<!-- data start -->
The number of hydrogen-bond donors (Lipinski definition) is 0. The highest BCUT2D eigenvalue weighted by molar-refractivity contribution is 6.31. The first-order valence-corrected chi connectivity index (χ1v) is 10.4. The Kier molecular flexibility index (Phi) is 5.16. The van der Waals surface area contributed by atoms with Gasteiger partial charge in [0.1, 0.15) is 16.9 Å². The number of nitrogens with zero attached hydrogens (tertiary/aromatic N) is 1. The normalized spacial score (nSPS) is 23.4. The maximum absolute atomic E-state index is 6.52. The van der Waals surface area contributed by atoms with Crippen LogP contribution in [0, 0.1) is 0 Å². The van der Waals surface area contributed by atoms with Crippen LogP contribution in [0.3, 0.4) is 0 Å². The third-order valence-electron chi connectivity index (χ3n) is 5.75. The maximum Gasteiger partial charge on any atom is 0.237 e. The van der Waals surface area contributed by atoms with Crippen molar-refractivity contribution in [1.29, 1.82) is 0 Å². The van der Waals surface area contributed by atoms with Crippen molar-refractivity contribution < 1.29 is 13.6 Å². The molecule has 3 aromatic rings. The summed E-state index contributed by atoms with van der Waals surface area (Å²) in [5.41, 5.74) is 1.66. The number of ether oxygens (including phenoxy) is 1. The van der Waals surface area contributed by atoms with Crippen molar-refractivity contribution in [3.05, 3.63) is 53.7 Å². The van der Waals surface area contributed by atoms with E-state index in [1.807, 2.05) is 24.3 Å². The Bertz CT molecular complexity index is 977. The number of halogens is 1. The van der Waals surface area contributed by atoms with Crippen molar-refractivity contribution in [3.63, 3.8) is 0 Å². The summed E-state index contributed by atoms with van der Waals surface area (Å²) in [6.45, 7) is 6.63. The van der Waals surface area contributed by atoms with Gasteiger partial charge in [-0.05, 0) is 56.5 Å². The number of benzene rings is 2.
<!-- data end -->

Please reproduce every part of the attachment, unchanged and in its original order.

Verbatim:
The number of hydrogen-bond donors (Lipinski definition) is 0. The highest BCUT2D eigenvalue weighted by molar-refractivity contribution is 6.31. The first-order valence-corrected chi connectivity index (χ1v) is 10.4. The Kier molecular flexibility index (Phi) is 5.16. The van der Waals surface area contributed by atoms with Gasteiger partial charge in [0.1, 0.15) is 16.9 Å². The number of nitrogens with zero attached hydrogens (tertiary/aromatic N) is 1. The normalized spacial score (nSPS) is 23.4. The maximum absolute atomic E-state index is 6.52. The van der Waals surface area contributed by atoms with Crippen LogP contribution in [0, 0.1) is 0 Å². The van der Waals surface area contributed by atoms with Crippen LogP contribution in [0.3, 0.4) is 0 Å². The third-order valence-electron chi connectivity index (χ3n) is 5.75. The maximum Gasteiger partial charge on any atom is 0.237 e. The van der Waals surface area contributed by atoms with Crippen molar-refractivity contribution in [1.29, 1.82) is 0 Å². The van der Waals surface area contributed by atoms with Crippen molar-refractivity contribution < 1.29 is 13.6 Å². The molecule has 3 aromatic rings. The summed E-state index contributed by atoms with van der Waals surface area (Å²) in [5.41, 5.74) is 1.66. The number of ether oxygens (including phenoxy) is 1. The van der Waals surface area contributed by atoms with Crippen molar-refractivity contribution in [3.05, 3.63) is 53.7 Å². The van der Waals surface area contributed by atoms with E-state index in [1.807, 2.05) is 24.3 Å². The Bertz CT molecular complexity index is 977. The number of halogens is 1. The van der Waals surface area contributed by atoms with Crippen molar-refractivity contribution in [3.63, 3.8) is 0 Å². The summed E-state index contributed by atoms with van der Waals surface area (Å²) in [6.45, 7) is 6.63. The van der Waals surface area contributed by atoms with Gasteiger partial charge in [-0.05, 0) is 56.5 Å². The number of benzene rings is 2.